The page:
As I drove repetitive miles across the Keystone state, I was most attentive in the valleys. From my tall perch behind the worn-out steering wheel, I peered over each bridge crossing, wondering and dreaming about trout. I knew of Western Pennsylvania’s struggles to harbor wild trout. I knew about its troubled past with acid mine drainage, but I’d seen marked improvement in water quality over my young life. And I’d explored enough to expect surprises — trout can be anywhere . . .

Where the Lines Are Drawn

Where the Lines Are Drawn

I’m fascinated by the arbitrary lines people create for themselves. Nowhere in life do I see the tendency to define and delineate so strongly as it’s seen in fishermen. Anglers constantly draw lines about how they fish, about what kind of fisherman they are, and more emphatically, what kind of fisherman they are not . . .

What do you think?

Be part of the Troutbitten community of ideas.
Be helpful. And be nice.

13 Comments

  1. What about nobody comfortable? Does a trout ever get “full” to the point of refusing to eat? Maybe, but probably only rarely on freestones I would guess? I have fished lies that looked too good to not give up a trout, especially with prime water temps and conditions. I have found that if I sit or kneel down to lower my profile and then rest the lie for five minutes (set a timer, the longest five minutes of your life) I can often get a fish on the next “1st” cast. This is assuming that your initial wading into position didn’t spook and scatter the entire pool in which case it takes a lot longer than five minutes. but sometimes even when you very carefully wade in the fish can still tell that something is slightly wrong and will get temporary lockjaw I have found in my experience.

    Reply
    • In his book Dry Fly: New Angles, Gary LaFontaine reveals this same advice as his 10th and final rule for a “stealthy” approach and presentation. He referred to it as, “Relaxing the trout” (to your presence); he claimed that the minimum wait time for a trout to realize that you are not a threat was 7 minutes after which they would resume feeding. Jives with your 5 minute rule. Many predators catch their prey by habituating, that is relaxing their next meal to what seems to be a non-threatening presence. Greg, this is seldom talked about concept regarding stealth, but a money comment if there ever was one!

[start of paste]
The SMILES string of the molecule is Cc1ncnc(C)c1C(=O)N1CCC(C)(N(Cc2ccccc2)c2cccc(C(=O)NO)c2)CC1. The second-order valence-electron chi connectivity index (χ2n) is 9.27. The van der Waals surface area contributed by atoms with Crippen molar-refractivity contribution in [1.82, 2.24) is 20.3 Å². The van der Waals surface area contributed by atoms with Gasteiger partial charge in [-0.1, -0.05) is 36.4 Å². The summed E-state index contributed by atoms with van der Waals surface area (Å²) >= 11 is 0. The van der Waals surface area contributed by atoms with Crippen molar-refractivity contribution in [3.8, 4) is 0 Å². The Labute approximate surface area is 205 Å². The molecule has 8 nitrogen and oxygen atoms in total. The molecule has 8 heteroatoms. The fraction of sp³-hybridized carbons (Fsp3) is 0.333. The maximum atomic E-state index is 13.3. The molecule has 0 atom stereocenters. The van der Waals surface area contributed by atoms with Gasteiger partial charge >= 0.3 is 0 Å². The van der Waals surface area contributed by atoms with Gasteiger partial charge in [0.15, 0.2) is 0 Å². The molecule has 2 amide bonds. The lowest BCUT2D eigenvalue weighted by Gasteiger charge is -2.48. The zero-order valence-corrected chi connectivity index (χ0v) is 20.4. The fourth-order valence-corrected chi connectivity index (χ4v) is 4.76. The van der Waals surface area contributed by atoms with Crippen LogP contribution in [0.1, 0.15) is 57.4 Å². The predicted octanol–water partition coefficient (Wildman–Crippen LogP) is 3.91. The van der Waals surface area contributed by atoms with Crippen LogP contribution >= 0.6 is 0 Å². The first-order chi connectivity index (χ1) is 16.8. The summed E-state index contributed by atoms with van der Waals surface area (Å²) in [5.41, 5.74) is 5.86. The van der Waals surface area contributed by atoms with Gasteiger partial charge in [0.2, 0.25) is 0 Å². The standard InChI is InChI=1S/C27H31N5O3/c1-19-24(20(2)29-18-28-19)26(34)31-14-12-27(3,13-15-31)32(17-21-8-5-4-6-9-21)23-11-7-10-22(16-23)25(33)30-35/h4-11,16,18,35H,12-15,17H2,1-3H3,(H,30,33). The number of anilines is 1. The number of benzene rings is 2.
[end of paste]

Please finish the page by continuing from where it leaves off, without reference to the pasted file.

Reply
    • I like it, Greg. Good point. Stealth is another good topic.

      Cheers.
      Dom

      Reply
  2. That’s one of the beauties with waters well managed for sustaining wild trout. In some stocked waters overcoming Nobody Home makes us follow the stocking reports for Nobody Thinks trout. Bad habits and loss of confidence can result.

    Its awful. I’d rather travel to such waters in support of those fisheries and their towns but that’s just me.

    Sorry for the rant must be the house arrest…. Thanks for your great articles Dom!

    Reply
    • Excellent point, Dan. I too have trouble believing anybody is home in a lot of stocked waters.

      Dom

      Reply
  3. Even your short articles provoke some very deep thought! “The trout doesn’t like the way you are presenting it!” It seems like this would be the most plausible answer. As a guide and casting instructor, I often see the fault in the cast. If the cast is made poorly, how can anything after that succeed with difficult fish? Changing flies, adding weight, adjusting the tippet, etc. will not improve your chances. I have watched anglers in frustration after repeated refusals. Sitting down and discussing the problem gives the fish to relax. Have you ever taken the anglers rod, with his refused setup back to the same fish and caught it immediately?